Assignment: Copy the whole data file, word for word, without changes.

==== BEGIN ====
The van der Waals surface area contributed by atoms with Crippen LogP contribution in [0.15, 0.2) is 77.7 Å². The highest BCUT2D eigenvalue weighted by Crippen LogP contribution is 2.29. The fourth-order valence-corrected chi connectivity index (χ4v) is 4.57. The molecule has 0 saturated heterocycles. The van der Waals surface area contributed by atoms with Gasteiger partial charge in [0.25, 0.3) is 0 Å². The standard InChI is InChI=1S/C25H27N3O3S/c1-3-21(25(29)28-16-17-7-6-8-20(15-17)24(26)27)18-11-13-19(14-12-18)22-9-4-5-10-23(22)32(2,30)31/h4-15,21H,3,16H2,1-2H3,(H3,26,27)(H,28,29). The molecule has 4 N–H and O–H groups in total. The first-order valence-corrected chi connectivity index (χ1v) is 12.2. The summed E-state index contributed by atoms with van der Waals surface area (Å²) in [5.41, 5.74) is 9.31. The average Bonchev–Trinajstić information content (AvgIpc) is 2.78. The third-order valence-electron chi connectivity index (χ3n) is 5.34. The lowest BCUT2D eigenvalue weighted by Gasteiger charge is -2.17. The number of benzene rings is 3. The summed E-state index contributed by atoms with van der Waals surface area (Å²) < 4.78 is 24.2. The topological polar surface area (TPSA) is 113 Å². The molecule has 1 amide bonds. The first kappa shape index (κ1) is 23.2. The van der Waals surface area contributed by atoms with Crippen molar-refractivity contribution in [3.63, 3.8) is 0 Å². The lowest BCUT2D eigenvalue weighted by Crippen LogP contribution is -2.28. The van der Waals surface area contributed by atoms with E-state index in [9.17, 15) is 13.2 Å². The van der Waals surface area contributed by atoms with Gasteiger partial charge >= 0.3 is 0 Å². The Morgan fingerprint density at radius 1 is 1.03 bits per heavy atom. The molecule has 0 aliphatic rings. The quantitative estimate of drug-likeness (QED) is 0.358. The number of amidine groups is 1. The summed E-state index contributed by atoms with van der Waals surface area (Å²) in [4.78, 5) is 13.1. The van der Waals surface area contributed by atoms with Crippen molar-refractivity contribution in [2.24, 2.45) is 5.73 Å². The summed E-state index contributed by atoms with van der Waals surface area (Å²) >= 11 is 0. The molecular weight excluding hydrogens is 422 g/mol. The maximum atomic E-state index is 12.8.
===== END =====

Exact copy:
The van der Waals surface area contributed by atoms with Crippen LogP contribution in [0.15, 0.2) is 77.7 Å². The highest BCUT2D eigenvalue weighted by Crippen LogP contribution is 2.29. The fourth-order valence-corrected chi connectivity index (χ4v) is 4.57. The molecule has 0 saturated heterocycles. The van der Waals surface area contributed by atoms with Gasteiger partial charge in [0.25, 0.3) is 0 Å². The standard InChI is InChI=1S/C25H27N3O3S/c1-3-21(25(29)28-16-17-7-6-8-20(15-17)24(26)27)18-11-13-19(14-12-18)22-9-4-5-10-23(22)32(2,30)31/h4-15,21H,3,16H2,1-2H3,(H3,26,27)(H,28,29). The molecule has 4 N–H and O–H groups in total. The first-order valence-corrected chi connectivity index (χ1v) is 12.2. The summed E-state index contributed by atoms with van der Waals surface area (Å²) in [5.41, 5.74) is 9.31. The average Bonchev–Trinajstić information content (AvgIpc) is 2.78. The third-order valence-electron chi connectivity index (χ3n) is 5.34. The lowest BCUT2D eigenvalue weighted by Gasteiger charge is -2.17. The number of benzene rings is 3. The summed E-state index contributed by atoms with van der Waals surface area (Å²) < 4.78 is 24.2. The topological polar surface area (TPSA) is 113 Å². The molecule has 1 amide bonds. The first kappa shape index (κ1) is 23.2. The van der Waals surface area contributed by atoms with Crippen molar-refractivity contribution in [3.63, 3.8) is 0 Å². The lowest BCUT2D eigenvalue weighted by Crippen LogP contribution is -2.28. The van der Waals surface area contributed by atoms with E-state index in [9.17, 15) is 13.2 Å². The van der Waals surface area contributed by atoms with Gasteiger partial charge >= 0.3 is 0 Å². The Morgan fingerprint density at radius 1 is 1.03 bits per heavy atom. The molecule has 0 aliphatic rings. The quantitative estimate of drug-likeness (QED) is 0.358. The number of amidine groups is 1. The summed E-state index contributed by atoms with van der Waals surface area (Å²) in [4.78, 5) is 13.1. The van der Waals surface area contributed by atoms with Crippen molar-refractivity contribution in [2.24, 2.45) is 5.73 Å². The summed E-state index contributed by atoms with van der Waals surface area (Å²) >= 11 is 0. The molecular weight excluding hydrogens is 422 g/mol. The maximum atomic E-state index is 12.8.